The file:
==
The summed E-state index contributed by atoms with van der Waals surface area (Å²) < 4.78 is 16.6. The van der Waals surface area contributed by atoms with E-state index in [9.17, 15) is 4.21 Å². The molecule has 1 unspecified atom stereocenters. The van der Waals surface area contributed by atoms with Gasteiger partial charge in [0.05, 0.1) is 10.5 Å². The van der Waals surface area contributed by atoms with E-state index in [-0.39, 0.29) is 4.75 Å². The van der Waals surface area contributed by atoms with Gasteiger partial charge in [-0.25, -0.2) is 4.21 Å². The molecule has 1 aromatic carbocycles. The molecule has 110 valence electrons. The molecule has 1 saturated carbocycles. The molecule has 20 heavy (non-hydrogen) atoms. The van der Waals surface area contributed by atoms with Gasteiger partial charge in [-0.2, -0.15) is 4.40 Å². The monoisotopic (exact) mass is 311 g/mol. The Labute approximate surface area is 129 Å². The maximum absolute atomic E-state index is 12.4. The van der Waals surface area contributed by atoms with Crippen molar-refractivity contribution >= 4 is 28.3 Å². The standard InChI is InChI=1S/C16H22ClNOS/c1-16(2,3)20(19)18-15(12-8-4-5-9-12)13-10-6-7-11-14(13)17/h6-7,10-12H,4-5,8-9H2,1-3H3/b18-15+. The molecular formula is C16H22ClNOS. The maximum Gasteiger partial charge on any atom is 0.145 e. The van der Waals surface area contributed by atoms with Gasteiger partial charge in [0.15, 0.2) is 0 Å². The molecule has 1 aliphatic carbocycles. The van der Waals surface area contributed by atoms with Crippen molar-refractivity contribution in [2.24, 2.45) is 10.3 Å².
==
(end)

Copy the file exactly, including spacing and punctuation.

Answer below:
The summed E-state index contributed by atoms with van der Waals surface area (Å²) < 4.78 is 16.6. The van der Waals surface area contributed by atoms with E-state index in [9.17, 15) is 4.21 Å². The molecule has 1 unspecified atom stereocenters. The van der Waals surface area contributed by atoms with Gasteiger partial charge in [0.05, 0.1) is 10.5 Å². The van der Waals surface area contributed by atoms with E-state index in [-0.39, 0.29) is 4.75 Å². The van der Waals surface area contributed by atoms with Gasteiger partial charge in [-0.25, -0.2) is 4.21 Å². The molecule has 1 aromatic carbocycles. The molecule has 110 valence electrons. The molecule has 1 saturated carbocycles. The molecule has 20 heavy (non-hydrogen) atoms. The van der Waals surface area contributed by atoms with Gasteiger partial charge in [-0.2, -0.15) is 4.40 Å². The monoisotopic (exact) mass is 311 g/mol. The Labute approximate surface area is 129 Å². The maximum absolute atomic E-state index is 12.4. The van der Waals surface area contributed by atoms with Crippen molar-refractivity contribution >= 4 is 28.3 Å². The standard InChI is InChI=1S/C16H22ClNOS/c1-16(2,3)20(19)18-15(12-8-4-5-9-12)13-10-6-7-11-14(13)17/h6-7,10-12H,4-5,8-9H2,1-3H3/b18-15+. The molecular formula is C16H22ClNOS. The maximum Gasteiger partial charge on any atom is 0.145 e. The van der Waals surface area contributed by atoms with Gasteiger partial charge in [0.15, 0.2) is 0 Å². The molecule has 1 aliphatic carbocycles. The van der Waals surface area contributed by atoms with Crippen molar-refractivity contribution in [2.24, 2.45) is 10.3 Å².